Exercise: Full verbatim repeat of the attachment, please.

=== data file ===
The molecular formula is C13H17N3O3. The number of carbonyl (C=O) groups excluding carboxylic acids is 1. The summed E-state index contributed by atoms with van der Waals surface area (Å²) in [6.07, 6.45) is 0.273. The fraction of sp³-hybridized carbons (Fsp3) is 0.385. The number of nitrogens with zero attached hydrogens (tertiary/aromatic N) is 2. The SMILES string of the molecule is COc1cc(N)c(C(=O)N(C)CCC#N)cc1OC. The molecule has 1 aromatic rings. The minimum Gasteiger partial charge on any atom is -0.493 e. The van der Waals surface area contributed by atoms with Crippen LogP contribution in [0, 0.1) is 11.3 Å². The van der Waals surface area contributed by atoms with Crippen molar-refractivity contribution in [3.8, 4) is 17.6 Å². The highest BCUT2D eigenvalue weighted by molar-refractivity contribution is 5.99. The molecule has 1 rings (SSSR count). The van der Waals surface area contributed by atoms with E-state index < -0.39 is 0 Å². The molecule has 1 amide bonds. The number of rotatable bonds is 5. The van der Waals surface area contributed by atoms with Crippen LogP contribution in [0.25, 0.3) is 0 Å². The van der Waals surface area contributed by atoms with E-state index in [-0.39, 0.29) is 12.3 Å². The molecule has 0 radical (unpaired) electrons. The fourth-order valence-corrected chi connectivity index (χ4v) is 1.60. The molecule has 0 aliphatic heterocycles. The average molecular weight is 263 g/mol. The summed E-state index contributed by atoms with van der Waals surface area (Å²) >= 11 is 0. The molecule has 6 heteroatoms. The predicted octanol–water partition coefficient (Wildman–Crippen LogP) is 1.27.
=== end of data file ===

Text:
The molecular formula is C13H17N3O3. The number of carbonyl (C=O) groups excluding carboxylic acids is 1. The summed E-state index contributed by atoms with van der Waals surface area (Å²) in [6.07, 6.45) is 0.273. The fraction of sp³-hybridized carbons (Fsp3) is 0.385. The number of nitrogens with zero attached hydrogens (tertiary/aromatic N) is 2. The SMILES string of the molecule is COc1cc(N)c(C(=O)N(C)CCC#N)cc1OC. The molecule has 1 aromatic rings. The minimum Gasteiger partial charge on any atom is -0.493 e. The van der Waals surface area contributed by atoms with Crippen LogP contribution in [0, 0.1) is 11.3 Å². The van der Waals surface area contributed by atoms with Crippen molar-refractivity contribution in [3.8, 4) is 17.6 Å². The highest BCUT2D eigenvalue weighted by molar-refractivity contribution is 5.99. The molecule has 1 rings (SSSR count). The van der Waals surface area contributed by atoms with E-state index < -0.39 is 0 Å². The molecule has 1 amide bonds. The number of rotatable bonds is 5. The van der Waals surface area contributed by atoms with Crippen LogP contribution in [0.25, 0.3) is 0 Å². The van der Waals surface area contributed by atoms with E-state index in [-0.39, 0.29) is 12.3 Å². The molecule has 0 radical (unpaired) electrons. The fourth-order valence-corrected chi connectivity index (χ4v) is 1.60. The molecule has 0 aliphatic heterocycles. The average molecular weight is 263 g/mol. The summed E-state index contributed by atoms with van der Waals surface area (Å²) >= 11 is 0. The molecule has 6 heteroatoms. The predicted octanol–water partition coefficient (Wildman–Crippen LogP) is 1.27.